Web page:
Saturday, October 4 was a beautiful, crisp fall morning, the perfect morning for flying the 1917 Curtiss Jenny biplane housed at the WWI Call Field Living Museum at Kickapoo Airpark. But this would be no ordinary flight; this was the final flight for one of the five remaining Jennies in the world.

The Jenny, credited by some as the dawn of modern aviation, was being moved from its home for the last several years at Kickapoo Airpark just off old Jacksboro Highway to its new home as part of a History Of Aviation display in the new Wichita Falls Regional Airport. The new display will also include the Model T Ford Staff Car and Troop Carrier from Kickapoo Airpark as well as a much more modern T-38 jet trainer, another familiar sight in the skies over Wichita Falls.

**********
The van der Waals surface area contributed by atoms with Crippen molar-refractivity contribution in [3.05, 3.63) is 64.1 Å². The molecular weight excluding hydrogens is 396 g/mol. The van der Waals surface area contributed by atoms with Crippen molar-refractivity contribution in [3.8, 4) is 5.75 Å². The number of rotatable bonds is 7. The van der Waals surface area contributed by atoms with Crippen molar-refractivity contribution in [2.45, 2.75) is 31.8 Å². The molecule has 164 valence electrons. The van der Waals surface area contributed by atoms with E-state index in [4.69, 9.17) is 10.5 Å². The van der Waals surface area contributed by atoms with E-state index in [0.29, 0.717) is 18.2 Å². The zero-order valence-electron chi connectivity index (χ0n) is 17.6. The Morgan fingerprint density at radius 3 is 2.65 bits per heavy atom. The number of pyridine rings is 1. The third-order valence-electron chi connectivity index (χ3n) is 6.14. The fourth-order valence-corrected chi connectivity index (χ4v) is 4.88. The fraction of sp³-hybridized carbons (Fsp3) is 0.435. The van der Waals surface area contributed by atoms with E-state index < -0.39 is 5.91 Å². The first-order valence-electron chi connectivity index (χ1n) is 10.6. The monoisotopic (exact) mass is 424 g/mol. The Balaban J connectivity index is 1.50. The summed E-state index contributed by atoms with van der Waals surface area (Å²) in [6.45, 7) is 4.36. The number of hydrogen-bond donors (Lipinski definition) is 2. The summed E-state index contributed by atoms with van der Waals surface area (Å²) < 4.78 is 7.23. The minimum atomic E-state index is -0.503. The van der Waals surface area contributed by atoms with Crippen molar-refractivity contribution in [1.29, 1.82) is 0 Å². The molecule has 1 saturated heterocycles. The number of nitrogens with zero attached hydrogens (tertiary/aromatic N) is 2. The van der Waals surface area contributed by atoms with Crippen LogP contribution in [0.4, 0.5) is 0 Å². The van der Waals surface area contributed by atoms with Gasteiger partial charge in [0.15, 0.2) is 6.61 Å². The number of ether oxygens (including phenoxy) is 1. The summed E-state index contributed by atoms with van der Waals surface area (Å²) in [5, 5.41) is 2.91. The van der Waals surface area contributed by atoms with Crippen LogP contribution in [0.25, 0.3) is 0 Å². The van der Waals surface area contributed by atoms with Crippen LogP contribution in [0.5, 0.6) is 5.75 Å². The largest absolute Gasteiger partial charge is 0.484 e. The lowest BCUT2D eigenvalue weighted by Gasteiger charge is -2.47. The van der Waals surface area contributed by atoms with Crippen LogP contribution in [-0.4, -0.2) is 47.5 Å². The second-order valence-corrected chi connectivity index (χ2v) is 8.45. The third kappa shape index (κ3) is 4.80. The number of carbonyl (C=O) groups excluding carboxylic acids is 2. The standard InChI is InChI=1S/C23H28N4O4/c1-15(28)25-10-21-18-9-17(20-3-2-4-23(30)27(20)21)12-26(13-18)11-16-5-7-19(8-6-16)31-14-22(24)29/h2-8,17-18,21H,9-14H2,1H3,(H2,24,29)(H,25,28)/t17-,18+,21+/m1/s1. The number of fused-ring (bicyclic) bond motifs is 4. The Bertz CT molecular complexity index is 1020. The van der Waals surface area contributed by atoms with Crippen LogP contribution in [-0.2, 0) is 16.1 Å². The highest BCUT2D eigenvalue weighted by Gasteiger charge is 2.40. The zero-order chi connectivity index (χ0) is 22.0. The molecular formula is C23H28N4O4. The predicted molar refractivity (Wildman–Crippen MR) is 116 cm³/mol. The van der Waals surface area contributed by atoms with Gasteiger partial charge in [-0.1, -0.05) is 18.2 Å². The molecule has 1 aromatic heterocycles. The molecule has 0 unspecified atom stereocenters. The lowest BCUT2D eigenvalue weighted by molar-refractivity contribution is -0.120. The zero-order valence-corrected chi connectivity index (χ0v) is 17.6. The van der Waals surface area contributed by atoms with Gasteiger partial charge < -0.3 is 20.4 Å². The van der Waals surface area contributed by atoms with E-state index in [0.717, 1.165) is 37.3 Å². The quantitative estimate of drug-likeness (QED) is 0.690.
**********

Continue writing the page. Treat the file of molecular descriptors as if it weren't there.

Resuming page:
A fund raising auction was held a few days ago with Retired Air Force Colonel, Dr. Armando San Diego, winning the chance to ride along with pilot David Martin on the final flight of this rare aircraft.

Curtiss JN4-Ds, commonly called Jennies, were fairly common sights in the skies around Wichita Falls in the early part of the 20th century when the Army Air Corps maintained Call Field in 1917 and 1918. After Call Field was closed down, the Air Force established Sheppard Air Force Base and pilot training continues in Wichita Falls today.

Visit the Fly Wichita Falls website to learn more about our city’s Curtiss Jenny, pilot David Martin and the WWI Call Field Living History Museum.

Watch the 1917 Curtiss Jenny's Final Flight Over Wichita Falls:
(video courtesy Hoegger Communications)